While some might argue that such comments are petty or inconsequential, I think it’s worth taking a pause to consider any issues that darker-skinned BIPOC bring up regarding colorism.

Besides, these tensions make sense since they arise out of the reality that colorism has been present since the first times Black and Indigenous women were raped by white men during colonization and slavery and then gave birth to mixed-race children.

To this day, light-skinned and white-passing BIPOC still receive economic and social advantages over their darker brethren despite all the writing, scholarship and discussion around colorism that is out there.

It must be very frustrating to know that someone of the same race as you can enjoy benefits that you cannot access and to know that they never have to worry about things that you worry about every day simply because of the lightness of their skin and facial features that are considered “finer” — AKA more European.

It might also feel startling to walk into a space that was advertised as BIPOC-only and see blond-haired, blue-eyed people who look whiter than the marshmallows in an Ambrosia salad.

Rather than being defensive or complaining about how we are being excluded from spaces, light-skinned and white-passing people might take a moment to think about what the impact of our presence is in the spaces that we inhabit.

Because let’s face it, us light-skinned and white-passing BIPOC — especially those with white parent/s — still get pretty defensive sometimes when BIPOC vent about the racism or poke fun at the cultural habits of white people.

Other BIPOC don’t really deserve to have to deal with our growing pains of sensitivity, defensiveness, and fragility when they were hoping to be in spaces that are safe from racist or colorist microaggressions.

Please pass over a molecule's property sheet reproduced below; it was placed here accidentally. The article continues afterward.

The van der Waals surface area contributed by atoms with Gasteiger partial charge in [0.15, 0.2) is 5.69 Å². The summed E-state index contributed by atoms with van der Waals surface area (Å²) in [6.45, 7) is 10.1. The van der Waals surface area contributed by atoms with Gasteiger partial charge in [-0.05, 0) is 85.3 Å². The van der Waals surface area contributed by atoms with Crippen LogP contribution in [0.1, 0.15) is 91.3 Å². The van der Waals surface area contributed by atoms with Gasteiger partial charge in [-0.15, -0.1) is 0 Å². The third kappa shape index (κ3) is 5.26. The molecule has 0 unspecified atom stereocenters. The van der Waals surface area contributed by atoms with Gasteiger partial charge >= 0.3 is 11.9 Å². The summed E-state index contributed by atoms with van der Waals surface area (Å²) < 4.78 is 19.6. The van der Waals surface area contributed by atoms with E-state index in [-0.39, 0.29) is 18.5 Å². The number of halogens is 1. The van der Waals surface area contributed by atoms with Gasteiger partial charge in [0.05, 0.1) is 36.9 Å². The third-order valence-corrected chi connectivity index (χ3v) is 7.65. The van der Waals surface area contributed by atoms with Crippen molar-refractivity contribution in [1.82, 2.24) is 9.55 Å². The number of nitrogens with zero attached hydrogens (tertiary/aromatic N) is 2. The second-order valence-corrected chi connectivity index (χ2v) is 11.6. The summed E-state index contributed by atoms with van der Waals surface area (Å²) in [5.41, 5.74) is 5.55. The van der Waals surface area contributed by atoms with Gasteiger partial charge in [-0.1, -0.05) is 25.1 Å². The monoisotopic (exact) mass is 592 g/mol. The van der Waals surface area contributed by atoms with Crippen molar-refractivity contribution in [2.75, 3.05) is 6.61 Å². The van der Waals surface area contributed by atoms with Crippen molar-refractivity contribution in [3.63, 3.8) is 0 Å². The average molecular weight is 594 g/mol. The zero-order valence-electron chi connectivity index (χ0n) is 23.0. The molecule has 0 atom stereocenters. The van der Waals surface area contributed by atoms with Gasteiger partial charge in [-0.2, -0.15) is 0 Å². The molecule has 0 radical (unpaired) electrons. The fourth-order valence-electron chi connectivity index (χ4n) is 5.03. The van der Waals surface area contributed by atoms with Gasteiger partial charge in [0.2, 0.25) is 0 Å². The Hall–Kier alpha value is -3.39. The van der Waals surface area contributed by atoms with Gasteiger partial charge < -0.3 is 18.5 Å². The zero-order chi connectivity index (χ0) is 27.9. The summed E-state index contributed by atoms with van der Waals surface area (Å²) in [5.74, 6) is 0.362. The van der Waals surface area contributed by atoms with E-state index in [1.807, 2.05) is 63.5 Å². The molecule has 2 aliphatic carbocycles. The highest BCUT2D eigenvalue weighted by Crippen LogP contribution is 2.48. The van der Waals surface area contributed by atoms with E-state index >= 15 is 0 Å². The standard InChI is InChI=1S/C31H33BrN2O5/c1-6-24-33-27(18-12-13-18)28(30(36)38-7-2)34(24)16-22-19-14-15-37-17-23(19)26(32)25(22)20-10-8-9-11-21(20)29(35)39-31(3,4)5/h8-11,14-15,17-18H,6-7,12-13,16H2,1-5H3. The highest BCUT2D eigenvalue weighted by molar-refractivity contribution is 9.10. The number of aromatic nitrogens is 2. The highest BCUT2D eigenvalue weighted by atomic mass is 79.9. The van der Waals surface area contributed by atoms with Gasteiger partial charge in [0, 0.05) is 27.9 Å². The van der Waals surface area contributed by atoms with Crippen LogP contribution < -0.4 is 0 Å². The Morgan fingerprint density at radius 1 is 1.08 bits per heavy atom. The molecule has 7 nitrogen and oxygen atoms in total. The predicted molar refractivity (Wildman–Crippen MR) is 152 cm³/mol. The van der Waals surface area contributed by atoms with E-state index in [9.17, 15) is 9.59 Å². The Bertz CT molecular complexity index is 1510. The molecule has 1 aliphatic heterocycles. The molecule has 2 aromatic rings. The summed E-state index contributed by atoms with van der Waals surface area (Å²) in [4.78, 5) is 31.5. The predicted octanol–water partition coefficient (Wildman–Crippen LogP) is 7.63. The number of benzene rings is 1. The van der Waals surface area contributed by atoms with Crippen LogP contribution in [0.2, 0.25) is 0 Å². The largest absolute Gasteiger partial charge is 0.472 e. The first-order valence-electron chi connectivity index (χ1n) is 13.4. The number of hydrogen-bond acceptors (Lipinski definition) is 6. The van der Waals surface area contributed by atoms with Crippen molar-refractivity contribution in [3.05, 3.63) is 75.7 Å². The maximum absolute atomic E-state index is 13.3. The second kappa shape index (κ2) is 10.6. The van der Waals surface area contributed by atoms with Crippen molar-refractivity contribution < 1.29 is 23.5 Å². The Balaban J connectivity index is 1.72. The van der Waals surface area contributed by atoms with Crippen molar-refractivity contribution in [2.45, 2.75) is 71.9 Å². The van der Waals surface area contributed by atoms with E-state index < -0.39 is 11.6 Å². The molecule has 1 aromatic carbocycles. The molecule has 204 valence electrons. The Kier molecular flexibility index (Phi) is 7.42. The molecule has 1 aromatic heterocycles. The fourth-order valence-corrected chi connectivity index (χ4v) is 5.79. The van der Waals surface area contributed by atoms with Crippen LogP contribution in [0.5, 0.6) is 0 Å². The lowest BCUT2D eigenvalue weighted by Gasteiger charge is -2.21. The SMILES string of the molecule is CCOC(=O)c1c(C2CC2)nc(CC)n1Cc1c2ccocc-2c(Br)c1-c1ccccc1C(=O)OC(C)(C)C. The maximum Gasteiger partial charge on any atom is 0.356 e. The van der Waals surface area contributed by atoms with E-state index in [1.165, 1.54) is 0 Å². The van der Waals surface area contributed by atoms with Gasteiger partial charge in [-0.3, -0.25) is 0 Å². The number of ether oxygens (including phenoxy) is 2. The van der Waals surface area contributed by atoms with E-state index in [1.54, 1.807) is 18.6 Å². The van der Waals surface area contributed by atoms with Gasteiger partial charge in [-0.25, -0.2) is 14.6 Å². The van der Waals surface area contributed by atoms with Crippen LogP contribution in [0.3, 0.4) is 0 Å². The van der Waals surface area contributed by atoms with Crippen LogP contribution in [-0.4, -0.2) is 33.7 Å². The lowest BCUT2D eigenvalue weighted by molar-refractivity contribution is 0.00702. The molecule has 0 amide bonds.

Appearance Vs. Identification

Because identity is considered deeply personal, we are discouraged from questioning another person’s identity.

Being able to determine whether someone appears to be Black, Indigenous or a Person of Color is complicated and contested, and often depends on many different factors and contexts. For example, some BIPOC may only be seen as such when they are with other BIPOC.

But the examples of former NAACP leader Rachel Dolezal and respected Indigenous Studies scholar Andrea Smith, people who were enriched through claiming BIPOC identities even though they may not have any BIPOC ancestry, have highlighted that there might be a problem with uncritically accepting self-identification.

However, we know that one’s race and skin tone determines material factors such as health, income, and life expectancy, so to pretend that how one is perceived by the world at large has no correlation to how one might choose to identify doesn’t make sense either.

If a person has a BIPOC parent or grandparent and looks white, is treated as a white person, and was raised culturally white for most of their life with little exposure to other BIPOC, where does one draw the line?

Part of the problem may be that in the US we tend to talk as if race, ethnicity, and culture are equivalent, rather than related.

For example, a person can have mostly white European ancestry but due to their family immigrating to a Latin American country, may have been raised Latinx and strongly identify with Latinx culture.

Generally, Latinx people in the US are considered BIPOC. So a person with mostly European ancestry could be BIPOC in this instance and may show up to the next Black and Brown kick back wearing hoop earrings and a huipil blouse.

Does this section make you feel uncomfortable? It makes me feel uncomfortable! Maybe that means we are getting somewhere.

Or maybe it just means that this is a fraught subject. No one wants to go around policing membership into BIPOC-ness when it was white supremacy that created these imaginary categories in the first place.
These Final Thoughts Will Probably Not Feel Very Satisfying But They Are Important

Should you exclude yourself from people of color spaces as a light-skinned or white-passing person?

I can’t answer that for you. There may be no answer.